In his speech, the President of Ghana H.E Nana Addo Dankwa Akufo-Addo represented by the Minister of Foreign Affairs, Shirley Ayorkor Botchway called on the private sector of both countries to consider “this bilateral cooperation as a step to further strengthen collaboration between Swiss and Ghanaian companies to identify commercially viable and sustainable development projects over the next decade”.  

​In formulating this agreement both parties have highlighted practical ways of operationalising the envisioned architecture of Article 6 of the Paris Agreement.

Credit: wri.org

Read also:https://newscentral.africa/fossil-fuel-human-cost-powering-africa/

Under the agreement, the National Clean Energy Access Programme (NCEP) will be implemented. It is expected to lead to the transfer of mitigation outcomes to Switzerland in exchange for financial resources and the extension of Swiss technical expertise as a demonstration of the scalability of Ghana’s conditional mitigation commitments.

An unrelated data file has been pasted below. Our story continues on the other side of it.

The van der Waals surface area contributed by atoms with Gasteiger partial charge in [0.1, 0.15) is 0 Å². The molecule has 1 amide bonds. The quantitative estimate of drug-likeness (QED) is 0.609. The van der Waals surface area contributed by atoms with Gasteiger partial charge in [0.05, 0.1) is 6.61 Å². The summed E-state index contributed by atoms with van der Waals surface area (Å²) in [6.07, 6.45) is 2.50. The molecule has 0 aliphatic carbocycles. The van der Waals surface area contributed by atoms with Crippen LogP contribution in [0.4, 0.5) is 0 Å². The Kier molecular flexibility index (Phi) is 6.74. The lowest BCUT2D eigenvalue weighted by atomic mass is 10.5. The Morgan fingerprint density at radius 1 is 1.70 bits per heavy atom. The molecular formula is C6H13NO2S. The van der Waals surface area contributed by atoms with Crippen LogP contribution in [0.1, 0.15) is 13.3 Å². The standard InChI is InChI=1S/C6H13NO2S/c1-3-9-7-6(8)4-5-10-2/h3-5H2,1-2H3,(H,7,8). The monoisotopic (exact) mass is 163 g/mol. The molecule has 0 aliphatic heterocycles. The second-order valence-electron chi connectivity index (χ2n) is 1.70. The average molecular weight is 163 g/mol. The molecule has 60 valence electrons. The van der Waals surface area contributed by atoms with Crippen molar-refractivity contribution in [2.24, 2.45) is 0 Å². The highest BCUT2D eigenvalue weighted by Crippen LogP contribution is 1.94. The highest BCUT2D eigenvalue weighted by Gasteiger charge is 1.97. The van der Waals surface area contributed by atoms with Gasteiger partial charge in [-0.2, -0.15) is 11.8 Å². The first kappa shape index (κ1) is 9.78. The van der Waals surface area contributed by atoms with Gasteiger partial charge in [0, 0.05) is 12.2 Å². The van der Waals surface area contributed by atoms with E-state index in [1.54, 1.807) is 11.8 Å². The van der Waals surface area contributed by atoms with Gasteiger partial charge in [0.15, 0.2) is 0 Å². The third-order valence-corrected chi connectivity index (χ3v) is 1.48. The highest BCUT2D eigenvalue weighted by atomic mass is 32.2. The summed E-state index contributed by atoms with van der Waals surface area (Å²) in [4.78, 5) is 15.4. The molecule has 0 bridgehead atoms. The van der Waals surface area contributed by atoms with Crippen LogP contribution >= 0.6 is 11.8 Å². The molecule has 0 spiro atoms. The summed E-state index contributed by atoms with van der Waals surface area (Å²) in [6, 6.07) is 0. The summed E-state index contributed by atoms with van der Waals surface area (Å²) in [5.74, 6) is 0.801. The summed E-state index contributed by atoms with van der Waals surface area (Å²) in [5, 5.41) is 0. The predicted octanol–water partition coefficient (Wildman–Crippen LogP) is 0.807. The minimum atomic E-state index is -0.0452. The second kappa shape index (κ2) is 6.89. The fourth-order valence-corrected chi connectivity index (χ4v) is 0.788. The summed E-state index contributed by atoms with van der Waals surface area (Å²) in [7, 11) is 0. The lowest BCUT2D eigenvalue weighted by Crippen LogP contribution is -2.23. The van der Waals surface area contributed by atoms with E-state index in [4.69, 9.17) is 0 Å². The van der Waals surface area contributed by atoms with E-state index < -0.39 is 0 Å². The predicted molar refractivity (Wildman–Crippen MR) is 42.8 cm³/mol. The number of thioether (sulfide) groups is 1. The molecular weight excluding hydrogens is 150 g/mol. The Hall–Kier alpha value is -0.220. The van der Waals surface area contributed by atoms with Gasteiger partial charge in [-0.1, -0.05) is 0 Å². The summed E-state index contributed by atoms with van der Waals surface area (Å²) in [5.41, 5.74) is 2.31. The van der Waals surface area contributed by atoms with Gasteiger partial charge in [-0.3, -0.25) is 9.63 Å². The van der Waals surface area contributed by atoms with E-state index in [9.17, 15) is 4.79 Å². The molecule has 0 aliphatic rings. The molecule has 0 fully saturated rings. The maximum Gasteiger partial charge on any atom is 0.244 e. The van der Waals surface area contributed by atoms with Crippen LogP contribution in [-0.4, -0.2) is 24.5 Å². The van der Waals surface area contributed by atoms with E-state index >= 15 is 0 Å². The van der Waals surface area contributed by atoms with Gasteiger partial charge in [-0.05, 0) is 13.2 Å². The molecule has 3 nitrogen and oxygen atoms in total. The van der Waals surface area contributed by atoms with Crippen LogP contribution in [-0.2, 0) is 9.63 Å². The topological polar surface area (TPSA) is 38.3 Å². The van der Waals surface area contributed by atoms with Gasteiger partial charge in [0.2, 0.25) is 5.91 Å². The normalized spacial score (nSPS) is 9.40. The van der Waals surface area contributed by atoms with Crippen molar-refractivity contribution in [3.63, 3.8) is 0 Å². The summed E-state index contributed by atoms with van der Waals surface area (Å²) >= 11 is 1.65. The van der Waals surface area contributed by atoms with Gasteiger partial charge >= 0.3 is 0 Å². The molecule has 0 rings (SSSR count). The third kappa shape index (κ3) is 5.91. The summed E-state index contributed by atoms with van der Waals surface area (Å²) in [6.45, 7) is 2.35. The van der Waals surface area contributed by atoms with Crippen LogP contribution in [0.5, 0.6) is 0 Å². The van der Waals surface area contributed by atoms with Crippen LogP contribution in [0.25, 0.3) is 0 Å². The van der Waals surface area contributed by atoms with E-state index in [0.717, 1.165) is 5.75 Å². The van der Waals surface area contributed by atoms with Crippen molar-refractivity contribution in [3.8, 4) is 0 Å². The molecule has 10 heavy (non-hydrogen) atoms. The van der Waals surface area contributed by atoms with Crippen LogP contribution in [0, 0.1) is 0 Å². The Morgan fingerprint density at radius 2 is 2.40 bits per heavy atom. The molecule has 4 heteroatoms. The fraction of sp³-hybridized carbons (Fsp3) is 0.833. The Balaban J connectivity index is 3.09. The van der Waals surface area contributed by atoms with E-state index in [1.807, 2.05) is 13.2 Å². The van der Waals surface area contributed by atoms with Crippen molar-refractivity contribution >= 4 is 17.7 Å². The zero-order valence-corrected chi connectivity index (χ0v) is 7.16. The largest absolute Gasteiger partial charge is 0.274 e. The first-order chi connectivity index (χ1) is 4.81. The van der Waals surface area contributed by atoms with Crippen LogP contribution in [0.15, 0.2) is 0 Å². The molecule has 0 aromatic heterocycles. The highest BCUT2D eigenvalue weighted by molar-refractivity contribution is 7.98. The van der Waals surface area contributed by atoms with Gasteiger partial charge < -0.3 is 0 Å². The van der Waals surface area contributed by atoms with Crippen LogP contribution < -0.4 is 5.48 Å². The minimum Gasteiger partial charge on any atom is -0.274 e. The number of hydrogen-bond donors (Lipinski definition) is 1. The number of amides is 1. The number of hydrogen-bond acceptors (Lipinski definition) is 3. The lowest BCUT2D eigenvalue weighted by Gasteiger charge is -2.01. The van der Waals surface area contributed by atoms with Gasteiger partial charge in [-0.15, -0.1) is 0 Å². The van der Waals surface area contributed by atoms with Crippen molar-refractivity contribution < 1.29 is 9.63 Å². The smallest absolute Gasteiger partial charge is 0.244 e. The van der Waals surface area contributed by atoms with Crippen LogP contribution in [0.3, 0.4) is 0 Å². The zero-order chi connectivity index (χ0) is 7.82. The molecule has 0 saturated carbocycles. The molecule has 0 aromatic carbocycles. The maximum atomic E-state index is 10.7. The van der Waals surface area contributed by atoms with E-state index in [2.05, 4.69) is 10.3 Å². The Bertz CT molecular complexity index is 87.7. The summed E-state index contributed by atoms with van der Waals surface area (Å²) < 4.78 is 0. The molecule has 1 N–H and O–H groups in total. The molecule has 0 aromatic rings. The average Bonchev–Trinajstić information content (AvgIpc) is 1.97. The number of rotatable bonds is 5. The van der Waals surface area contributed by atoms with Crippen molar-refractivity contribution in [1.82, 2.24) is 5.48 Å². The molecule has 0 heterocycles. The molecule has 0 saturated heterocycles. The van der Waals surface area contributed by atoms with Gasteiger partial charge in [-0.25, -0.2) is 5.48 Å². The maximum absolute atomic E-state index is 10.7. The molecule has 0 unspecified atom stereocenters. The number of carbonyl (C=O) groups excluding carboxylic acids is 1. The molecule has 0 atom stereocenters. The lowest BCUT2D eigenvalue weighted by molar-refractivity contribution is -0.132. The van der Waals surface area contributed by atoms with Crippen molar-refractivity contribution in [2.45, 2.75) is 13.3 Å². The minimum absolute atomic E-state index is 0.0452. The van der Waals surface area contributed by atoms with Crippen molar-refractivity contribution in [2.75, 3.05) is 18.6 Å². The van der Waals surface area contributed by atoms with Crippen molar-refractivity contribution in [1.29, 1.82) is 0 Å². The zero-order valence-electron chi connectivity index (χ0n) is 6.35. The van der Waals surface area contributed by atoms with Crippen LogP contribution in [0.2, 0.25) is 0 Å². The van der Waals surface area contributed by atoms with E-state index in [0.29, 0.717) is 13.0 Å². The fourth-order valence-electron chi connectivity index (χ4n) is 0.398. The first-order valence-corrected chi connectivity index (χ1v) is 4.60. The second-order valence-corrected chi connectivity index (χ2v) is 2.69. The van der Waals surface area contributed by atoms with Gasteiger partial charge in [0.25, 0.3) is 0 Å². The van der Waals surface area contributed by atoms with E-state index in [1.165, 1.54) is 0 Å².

Continue Reading

East Africa News

Record-Setting Cyclone Gati Hits Somalia

It’s the first recorded instance of a hurricane-strength hitting the country with sustained winds of around 105 mph. Gati is much more intense than the previous strongest storm to hit Somalia.

Published

on

The strongest tropical cyclone ever measured in the northern Indian Ocean, tropical Cyclone Gati arrived in Somalia, East Africa on Sunday.  

It’s the first recorded instance of a hurricane-strength hitting the country with sustained winds of around 105 mph. Gati is much more intense than the previous strongest storm to hit Somalia.